MARY MAGDALENE is a truly beautiful, nuanced, finely acted and imagined film that genuinely does something new with a hackneyed story. It stars Rooney Mara as Mary Magdalene - not a reformed whore and temptress of popular myth, but a thoughtful, caring woman who has the fortitude to escape an arranged marriage to follow an inspirational leader. She becomes his companion and befriends the apostles - but there are no leering gazes or temptations. Rather a quieter tension about interpreting Christ's message and legacy. To Peter (Chiwetel Ejiofor), she is a distraction. His aim is worldly power in Jerusalem. For Mary, the meaning of Christianity is compassion and personal kindness. Somewhere in this miscommunication is a tragic and awful misunderstanding on the part of Judas.
Director Garth Davis (LION) has created a quiet film of great passions with a studious script by Helen Edmundson and Phillippa Goslett taking back seat to imaginatively created moments. Early on we see a terrified Mary exorcised in a lake at night by her father and brother because she refuses to marry. It's a stunning imaginative invention. Later, when Christ (Joaquin Phoenix) wrestles with a possessed man he seems himself in reflection. And is there anything as heartbreaking as Tahar Rahim's Judas on his knees begging Christ to resurrect his dead daughter? All of this carries an emotional weight because it stands in contrast to the muted dun-coloured palette of Greig Fraser's photography, the simplicity of the exterior landscapes, and the austerity of Johan Johannsson's score. But at the moments when Davis uses CGI and set pieces - he is also superb. The rendering of turn of the millennium Jerusalem from a distance is quite breath-taking - as is his evocation of a temple crowded with people, money-lenders and blood sacrifices.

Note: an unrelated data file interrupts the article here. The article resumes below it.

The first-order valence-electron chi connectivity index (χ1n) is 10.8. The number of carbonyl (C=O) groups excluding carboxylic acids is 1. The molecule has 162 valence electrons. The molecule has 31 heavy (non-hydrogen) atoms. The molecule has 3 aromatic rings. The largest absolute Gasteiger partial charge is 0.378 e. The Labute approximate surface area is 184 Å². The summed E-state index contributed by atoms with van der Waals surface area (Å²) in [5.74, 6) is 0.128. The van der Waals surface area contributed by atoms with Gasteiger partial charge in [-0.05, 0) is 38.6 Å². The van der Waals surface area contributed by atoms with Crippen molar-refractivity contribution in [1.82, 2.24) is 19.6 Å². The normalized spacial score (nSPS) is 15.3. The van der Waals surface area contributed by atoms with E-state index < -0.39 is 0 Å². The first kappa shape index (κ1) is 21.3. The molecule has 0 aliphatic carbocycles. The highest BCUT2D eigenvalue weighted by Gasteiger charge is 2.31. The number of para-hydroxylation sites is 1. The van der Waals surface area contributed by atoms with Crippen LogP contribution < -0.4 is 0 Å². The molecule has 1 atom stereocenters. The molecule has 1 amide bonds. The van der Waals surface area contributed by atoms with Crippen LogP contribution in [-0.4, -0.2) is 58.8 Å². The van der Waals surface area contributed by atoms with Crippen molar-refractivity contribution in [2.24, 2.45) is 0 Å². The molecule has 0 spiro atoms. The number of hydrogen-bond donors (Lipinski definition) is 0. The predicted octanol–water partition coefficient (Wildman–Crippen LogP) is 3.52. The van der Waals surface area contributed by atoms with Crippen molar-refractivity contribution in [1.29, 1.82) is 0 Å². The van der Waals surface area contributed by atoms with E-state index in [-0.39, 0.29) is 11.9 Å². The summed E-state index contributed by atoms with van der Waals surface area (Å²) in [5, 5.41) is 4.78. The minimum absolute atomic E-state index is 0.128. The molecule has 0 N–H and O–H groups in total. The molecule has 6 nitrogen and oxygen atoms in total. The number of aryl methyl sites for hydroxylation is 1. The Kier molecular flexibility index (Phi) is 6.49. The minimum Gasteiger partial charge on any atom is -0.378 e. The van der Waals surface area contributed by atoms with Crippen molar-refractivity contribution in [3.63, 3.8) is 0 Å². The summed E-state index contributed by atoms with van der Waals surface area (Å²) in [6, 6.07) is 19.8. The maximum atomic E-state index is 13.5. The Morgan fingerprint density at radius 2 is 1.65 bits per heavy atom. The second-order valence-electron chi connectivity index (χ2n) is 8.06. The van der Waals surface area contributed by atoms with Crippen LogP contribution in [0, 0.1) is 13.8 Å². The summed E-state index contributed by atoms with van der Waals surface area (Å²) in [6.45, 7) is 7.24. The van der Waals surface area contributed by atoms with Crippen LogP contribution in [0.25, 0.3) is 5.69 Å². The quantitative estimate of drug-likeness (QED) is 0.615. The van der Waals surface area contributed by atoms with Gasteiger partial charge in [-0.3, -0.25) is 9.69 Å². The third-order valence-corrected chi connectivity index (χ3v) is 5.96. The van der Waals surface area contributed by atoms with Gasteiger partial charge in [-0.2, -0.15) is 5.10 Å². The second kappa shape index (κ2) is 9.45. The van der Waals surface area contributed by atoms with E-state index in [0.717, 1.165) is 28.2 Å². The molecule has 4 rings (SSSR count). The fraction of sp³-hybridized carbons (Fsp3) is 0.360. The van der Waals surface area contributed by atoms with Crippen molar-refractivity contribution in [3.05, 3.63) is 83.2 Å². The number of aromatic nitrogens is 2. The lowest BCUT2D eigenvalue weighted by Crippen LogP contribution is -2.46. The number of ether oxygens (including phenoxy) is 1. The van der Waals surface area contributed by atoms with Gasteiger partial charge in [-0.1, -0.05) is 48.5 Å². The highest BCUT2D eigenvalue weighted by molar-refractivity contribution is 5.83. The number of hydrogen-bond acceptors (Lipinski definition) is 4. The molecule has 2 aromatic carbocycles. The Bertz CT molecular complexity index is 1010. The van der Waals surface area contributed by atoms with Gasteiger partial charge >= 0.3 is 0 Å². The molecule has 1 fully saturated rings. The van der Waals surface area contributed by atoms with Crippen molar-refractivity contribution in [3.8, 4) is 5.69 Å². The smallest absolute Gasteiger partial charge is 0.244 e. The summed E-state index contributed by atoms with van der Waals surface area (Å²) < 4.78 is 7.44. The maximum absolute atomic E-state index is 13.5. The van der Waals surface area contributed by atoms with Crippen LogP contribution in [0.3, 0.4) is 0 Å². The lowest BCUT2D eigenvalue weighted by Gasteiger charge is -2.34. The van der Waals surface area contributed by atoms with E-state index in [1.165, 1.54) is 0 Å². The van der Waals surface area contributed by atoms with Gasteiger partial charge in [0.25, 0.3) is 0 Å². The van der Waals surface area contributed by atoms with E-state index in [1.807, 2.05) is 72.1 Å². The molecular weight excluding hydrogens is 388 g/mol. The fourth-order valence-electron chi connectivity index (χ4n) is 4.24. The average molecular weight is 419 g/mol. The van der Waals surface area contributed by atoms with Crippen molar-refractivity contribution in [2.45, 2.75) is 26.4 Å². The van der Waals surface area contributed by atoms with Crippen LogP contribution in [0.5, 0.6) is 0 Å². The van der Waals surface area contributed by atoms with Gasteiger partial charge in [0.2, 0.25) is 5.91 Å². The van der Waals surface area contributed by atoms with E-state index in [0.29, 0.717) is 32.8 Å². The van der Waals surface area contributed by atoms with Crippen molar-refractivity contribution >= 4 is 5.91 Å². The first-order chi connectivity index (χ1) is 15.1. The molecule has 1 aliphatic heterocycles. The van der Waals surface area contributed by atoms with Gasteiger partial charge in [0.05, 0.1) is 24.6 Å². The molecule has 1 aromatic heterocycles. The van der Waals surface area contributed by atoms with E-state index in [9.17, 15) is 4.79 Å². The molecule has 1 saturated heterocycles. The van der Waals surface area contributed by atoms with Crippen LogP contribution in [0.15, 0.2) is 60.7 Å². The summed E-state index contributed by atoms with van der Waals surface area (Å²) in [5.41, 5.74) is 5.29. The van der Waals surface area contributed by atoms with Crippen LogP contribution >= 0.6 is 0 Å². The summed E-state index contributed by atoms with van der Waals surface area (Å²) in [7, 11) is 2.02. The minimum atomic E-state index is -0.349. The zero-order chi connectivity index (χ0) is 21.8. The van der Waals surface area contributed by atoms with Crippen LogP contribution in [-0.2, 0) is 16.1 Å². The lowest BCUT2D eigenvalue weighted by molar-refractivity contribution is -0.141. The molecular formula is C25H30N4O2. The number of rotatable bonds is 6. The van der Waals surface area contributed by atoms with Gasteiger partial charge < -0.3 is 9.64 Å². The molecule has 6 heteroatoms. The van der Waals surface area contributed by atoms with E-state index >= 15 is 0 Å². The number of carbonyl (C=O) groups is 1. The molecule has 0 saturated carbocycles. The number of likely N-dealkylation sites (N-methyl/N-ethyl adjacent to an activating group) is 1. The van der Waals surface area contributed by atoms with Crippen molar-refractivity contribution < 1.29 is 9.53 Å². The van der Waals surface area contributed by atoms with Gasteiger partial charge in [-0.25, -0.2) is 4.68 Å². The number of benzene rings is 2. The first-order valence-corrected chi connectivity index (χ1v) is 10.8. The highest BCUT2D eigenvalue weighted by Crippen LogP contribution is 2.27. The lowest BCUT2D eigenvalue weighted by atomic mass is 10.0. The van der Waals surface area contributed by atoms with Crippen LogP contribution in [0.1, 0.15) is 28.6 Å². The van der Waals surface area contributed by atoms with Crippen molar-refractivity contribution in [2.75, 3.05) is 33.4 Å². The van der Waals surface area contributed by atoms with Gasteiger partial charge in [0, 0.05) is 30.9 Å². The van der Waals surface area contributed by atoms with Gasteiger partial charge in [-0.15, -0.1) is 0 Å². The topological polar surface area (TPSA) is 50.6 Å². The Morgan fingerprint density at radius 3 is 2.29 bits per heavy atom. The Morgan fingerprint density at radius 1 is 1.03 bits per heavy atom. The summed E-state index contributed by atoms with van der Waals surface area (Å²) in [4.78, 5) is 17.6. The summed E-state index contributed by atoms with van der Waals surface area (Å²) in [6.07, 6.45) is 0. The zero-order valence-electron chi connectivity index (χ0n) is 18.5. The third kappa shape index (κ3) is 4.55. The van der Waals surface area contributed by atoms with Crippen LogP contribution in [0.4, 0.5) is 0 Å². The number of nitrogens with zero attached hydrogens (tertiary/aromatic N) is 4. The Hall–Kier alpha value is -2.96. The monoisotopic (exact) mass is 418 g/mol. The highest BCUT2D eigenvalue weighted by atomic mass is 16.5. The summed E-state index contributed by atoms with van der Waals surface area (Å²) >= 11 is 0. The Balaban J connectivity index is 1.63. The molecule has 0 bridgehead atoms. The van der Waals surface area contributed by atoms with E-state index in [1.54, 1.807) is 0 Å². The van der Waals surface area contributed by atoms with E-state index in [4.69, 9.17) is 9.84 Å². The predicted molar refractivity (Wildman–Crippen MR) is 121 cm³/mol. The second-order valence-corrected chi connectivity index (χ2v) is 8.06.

MARY MAGDALENE has a running time of 120 minutes.